- He says that it makes more sense to focus on overeating as a biological challenge rather than an absence of willpower.
- It's a chronic issue to be managed through life though it will get easier as time goes on.
- Deprivation is not the answer; new learning can stick only when it generates some satisfaction.
- Lapses are to be expected and in fact, it's possible to learn from our mistakes, as "tools for recognizing where we might stumble" (this part was encouraging to me because it's easy to catastrophize and give up)
- Over time the new habits become easier to follow than the old ones so that while vigilance is still required it's not as effortful as it was at first.
- Different people will have different temperaments and different responses so it's important to have enough flexibility so that you can find what works for you.
Replacing Chaos with Structure
This means taking away the need for decisions in vulnerable moments and allows you to "set up a parallel food universe" while continuing normal life activities. Basically you set up a behavorial "switch track" where you replace the old behavior with a specific (and pre-planned) new one.
He says that at first this means having a plan for every eating occasion. You write out your menus ahead of time, you plan all your interactions with food. Where this has helped me so far:
Mother's Day chocolate -- I have a plan that I am allowed to eat 3 squares of my large chocolate bar with almonds. I have to eat it at bedtime and it can only be three, though I can give a square away to someone if I want to. What ends up resulting is that I know it's an option but generally don't actually feel the craving for chocolate right then so I only actually have the snack once or twice a week.
Going to a restaurant -- I went to my niece's baby shower this weekend and we had lunch at a restaurant. I planned that I would eat 50% less breakfast, and only eat 3/4 of what was on my plate at lunch. Then I ate 50% less of an afternoon snack and a normal dinner. For me the vulnerable part of going to a restaurant isn't AT the restaurant but when I get home -- since I already "busted the diet" I'm tempted to just keep going. But this plan helped me get back on track quickly.
This means figuring out how much you need on your plate to feel satisfied until the next meal or snack. He says it's usually less than one thinks.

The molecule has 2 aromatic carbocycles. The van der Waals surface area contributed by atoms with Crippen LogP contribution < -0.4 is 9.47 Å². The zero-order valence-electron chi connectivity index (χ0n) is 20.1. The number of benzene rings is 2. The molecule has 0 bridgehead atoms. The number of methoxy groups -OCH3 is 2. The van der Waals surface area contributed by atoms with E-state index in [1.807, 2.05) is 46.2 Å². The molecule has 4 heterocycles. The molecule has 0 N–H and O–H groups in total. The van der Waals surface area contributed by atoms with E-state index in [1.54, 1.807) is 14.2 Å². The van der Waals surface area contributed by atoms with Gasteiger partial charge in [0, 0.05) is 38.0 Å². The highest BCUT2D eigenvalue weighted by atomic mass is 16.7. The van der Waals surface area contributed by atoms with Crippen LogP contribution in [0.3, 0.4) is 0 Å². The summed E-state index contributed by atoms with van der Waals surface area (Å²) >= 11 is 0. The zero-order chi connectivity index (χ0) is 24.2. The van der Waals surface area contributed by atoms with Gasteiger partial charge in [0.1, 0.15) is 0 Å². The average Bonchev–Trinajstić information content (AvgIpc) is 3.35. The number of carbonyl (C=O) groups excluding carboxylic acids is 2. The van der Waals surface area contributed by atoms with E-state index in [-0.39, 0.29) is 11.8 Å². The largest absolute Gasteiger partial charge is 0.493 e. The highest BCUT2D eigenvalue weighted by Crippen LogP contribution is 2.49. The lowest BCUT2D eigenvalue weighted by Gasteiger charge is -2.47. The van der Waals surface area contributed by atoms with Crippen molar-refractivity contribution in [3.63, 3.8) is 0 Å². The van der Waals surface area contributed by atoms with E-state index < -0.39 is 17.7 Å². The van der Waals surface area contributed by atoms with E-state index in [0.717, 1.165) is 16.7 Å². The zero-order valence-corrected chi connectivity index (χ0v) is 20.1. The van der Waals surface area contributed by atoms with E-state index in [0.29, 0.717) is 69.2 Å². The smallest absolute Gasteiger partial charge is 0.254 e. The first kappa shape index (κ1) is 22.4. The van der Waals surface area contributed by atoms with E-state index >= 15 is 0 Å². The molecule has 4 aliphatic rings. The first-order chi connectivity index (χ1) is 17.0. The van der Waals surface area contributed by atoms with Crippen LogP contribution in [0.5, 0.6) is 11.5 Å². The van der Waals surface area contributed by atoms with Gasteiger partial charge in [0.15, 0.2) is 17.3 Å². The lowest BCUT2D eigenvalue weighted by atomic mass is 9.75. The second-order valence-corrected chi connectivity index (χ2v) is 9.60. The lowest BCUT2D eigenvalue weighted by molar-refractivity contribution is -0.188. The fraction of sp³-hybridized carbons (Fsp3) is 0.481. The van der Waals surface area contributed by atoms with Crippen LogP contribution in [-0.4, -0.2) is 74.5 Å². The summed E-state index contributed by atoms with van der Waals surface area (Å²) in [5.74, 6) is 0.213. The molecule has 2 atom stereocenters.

To find out what will satisfy one until the next meal, he suggests trying to eat half your usual portion and then keeping notes -- how you feel 60 minutes later, 90, etc. Most Americans don't eat the kind of food that gives them clear fullness signals so most of us put too much on our plates.
Personally I plan to eat every three hours during the day -- at 7 am, 10 am, about noon, 3 pm and 6 pm with an option for a bedtime snack. My area of vulnerability is blood sugar crash but if I know there is a solid snack in the near future I can hang on.
Choosing Satisfying Foods
High fiber foods, proteins and fat are way more satisfying than simple carbs -- that is, they take longer to pass through your system. He says that this is why low-carb diets often work better than low-fat ones. He says there is a "fat trap" though -- the body registers fullness from fat quite slowly so you can eat a lot before you realize you are full, and its reward value when it's combined with sugar or salt can overcome natural restraints.
For these reasons he recommends the basic diet of complex carbs (vegetables and grains), lean protein and a small amount of fat. Personally I get by better with not worrying too much about fat percentage so long as I avoid the simple sugars and excessive salts.
Eating Foods You Enjoy
This is very personal, he says. This is why some diets work for some people and don't for others. For example I hate messing around with special menus but other people enjoy it, I suppose. I like to be able to eat what the rest of the family is having but just have less of the carbs (garlic bread or whatever) and pile on more vegetables.
He mentions a technique called "harm reduction" where you have just a bit of some treat that you can control.
This has a cognitive and a motivational aspect.
- Cognitively, you rehearse your strategies and "game plan" before actually carrying them through.
- Motivationally, by rehearsing you minimize anxiety and build confidence and desire to carry through.
This allows you to replace the habitual track with a planned one. It seems to me that it provides an instant gratification to replace the old one of impulsive eating. It always feels good to carry out one's intentions so long as they aren't impossibly difficult intentions.
My problem is that when I let the intentional thing lapse (which is what happens with me) I slide back into the old default framework. I suppose this is why he says management is a lifetime thing. In the beginning stages of a program, spending lots of thought and effort is in a way, fun. But over the long haul, probably spending a lot of time weighing food, planning menus, etc, loses its gratification. So for maintenance it becomes important to simplify, perhaps -- this will have to be something I think through since it's where I usually fall down -- not just with food issues but with almost everything. I can hyperfocus and succeed in carrying out almost anything in the short term but making it a permanent and natural part of my life seems somehow like a whole different undertaking.